By Dan Krovich
November 14, 2002
Although the main character in Kafka is in fact the author Franz Kafka, it
is not a biopic. It is also not an adaptation of Kafka's writing. Instead,
it is a fictional mystery with Kafka at its center that incorporates elements
from his real life and his writing into a peculiar hybrid.
Kafka, as in real life, works at an insurance company. Like the worlds in
his writing, this company is run with an oppressive bureaucracy with a
strict hierarchy that is hell bent on following rules to the letter in the name of
efficiency. Kafka performs his work relatively dutifully, if uninspired,
during the day and spends most of his evenings alone writing stories, most
of which he doesn't bother to publish. When Eduard, a coworker, is found
dead, and the death declared a suicide, Kafka is drawn into a mystery that
reaches to the highest levels.
Eduard had been a member of an underground movement against the rule handed down
from those who occupy the omnipresent castle on the side of town, and Kafka
is introduced to the group by Eduard's girlfriend. At first, Kafka chooses
to discount the group's accusations, preferring to remain oblivious to the
possibility of nefarious goings on, but as more and more suspicious things
occur, he begins to investigate the dealings of the castle on his own. Of
course, that means challenging authority through a system set up largely to
block people from discovering what is going on at the highest levels, much
less being able to correct any wrongdoings.
As would be expected in a film concerning this particular literary figure,
Kafka is certainly a pessimistic film. It adopts the dreary world presented
in Kafka's stories, one where you work in a mindless job during the day
accomplishing dubious tasks for a company of dubious value and then satisfy
yourself at night with mindless consumption to numb yourself for the next
day at work. This arrangement is supported by an establishment that wants
nothing more than a bunch of drones to do their bidding. Soderbergh
reinforces this feeling by filming in black and white for most of the film
and the beautifully stark cinematography sets the appropriate mood.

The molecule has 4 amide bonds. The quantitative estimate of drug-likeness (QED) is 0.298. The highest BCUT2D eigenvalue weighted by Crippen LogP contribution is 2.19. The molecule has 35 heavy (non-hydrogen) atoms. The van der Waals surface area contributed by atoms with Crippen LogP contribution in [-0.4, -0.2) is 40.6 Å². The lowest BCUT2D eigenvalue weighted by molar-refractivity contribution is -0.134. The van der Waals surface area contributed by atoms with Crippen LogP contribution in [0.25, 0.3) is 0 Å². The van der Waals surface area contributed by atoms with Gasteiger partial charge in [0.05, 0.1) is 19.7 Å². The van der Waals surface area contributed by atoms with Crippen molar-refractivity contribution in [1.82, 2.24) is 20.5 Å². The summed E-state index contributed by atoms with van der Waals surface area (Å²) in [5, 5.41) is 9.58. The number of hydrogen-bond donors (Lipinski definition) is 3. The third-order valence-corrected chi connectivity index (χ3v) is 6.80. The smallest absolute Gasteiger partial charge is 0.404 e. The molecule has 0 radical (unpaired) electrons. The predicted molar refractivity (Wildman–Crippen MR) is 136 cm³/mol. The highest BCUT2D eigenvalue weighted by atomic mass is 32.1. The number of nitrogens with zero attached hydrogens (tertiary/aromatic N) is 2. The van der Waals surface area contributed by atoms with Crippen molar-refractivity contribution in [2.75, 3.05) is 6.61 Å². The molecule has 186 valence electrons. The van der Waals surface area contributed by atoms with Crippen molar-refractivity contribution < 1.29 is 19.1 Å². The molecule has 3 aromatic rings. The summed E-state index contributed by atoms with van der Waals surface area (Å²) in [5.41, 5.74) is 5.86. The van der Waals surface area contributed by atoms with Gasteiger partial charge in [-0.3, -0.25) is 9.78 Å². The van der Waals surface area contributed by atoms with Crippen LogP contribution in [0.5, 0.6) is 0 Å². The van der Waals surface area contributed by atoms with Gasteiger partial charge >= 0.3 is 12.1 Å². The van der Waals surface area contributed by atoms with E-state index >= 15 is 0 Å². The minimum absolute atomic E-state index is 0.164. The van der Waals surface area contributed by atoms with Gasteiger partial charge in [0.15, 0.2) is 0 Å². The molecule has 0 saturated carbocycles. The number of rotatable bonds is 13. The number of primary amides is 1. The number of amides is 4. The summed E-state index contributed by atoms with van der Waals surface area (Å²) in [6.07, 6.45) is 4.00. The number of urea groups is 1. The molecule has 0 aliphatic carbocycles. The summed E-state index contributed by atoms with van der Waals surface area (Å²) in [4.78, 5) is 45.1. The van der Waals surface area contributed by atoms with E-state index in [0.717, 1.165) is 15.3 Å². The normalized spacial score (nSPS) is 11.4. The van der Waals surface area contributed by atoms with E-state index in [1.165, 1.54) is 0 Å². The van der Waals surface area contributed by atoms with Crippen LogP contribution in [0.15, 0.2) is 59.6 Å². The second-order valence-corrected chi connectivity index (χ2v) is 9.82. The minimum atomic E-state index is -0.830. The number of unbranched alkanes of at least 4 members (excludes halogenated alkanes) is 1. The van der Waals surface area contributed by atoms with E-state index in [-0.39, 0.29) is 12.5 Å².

The one problem that Kafka runs into is that it features an extremely
passive protagonist. For most of the film Kafka is someone to whom things
happen rather than someone that actively participates in events. Jeremy
Irons, looking very gaunt, imbues Kafka with an appropriately somber
disposition as someone who doesn't bother interacting with the world around
him because he doesn't believe he can do much to affect it (a stand that the
movie ultimately seems to concede). It is a fine line, however, to get the
audience to identify with such a morose character, and Kafka sometimes
strays from that line.
In general, though, Kafka remains absorbing, especially for such a spare
film. The central mystery sustains the movie and is buttressed by appealing
art direction, cinematography, and score, as well as performances from a
cast that includes Joel Grey, Armin Mueller-Stahl, Ian Holm, and Sir Alec
Guinness in one of his final film roles. The film even manages to provide
some comic relief in the form of Kafka's two bumbling assistants.
Fans of Kafka's writing are the most obvious target for this movie, and they
would get the most out of it as they are going to get references that are
going to be overlooked by the rest of us. But Kafka can also be enjoyed on
its own terms without prior knowledge as well, and it is likely to provoke
consideration as to how much of the society presented conforms to the world
as it is and how much is exaggeration.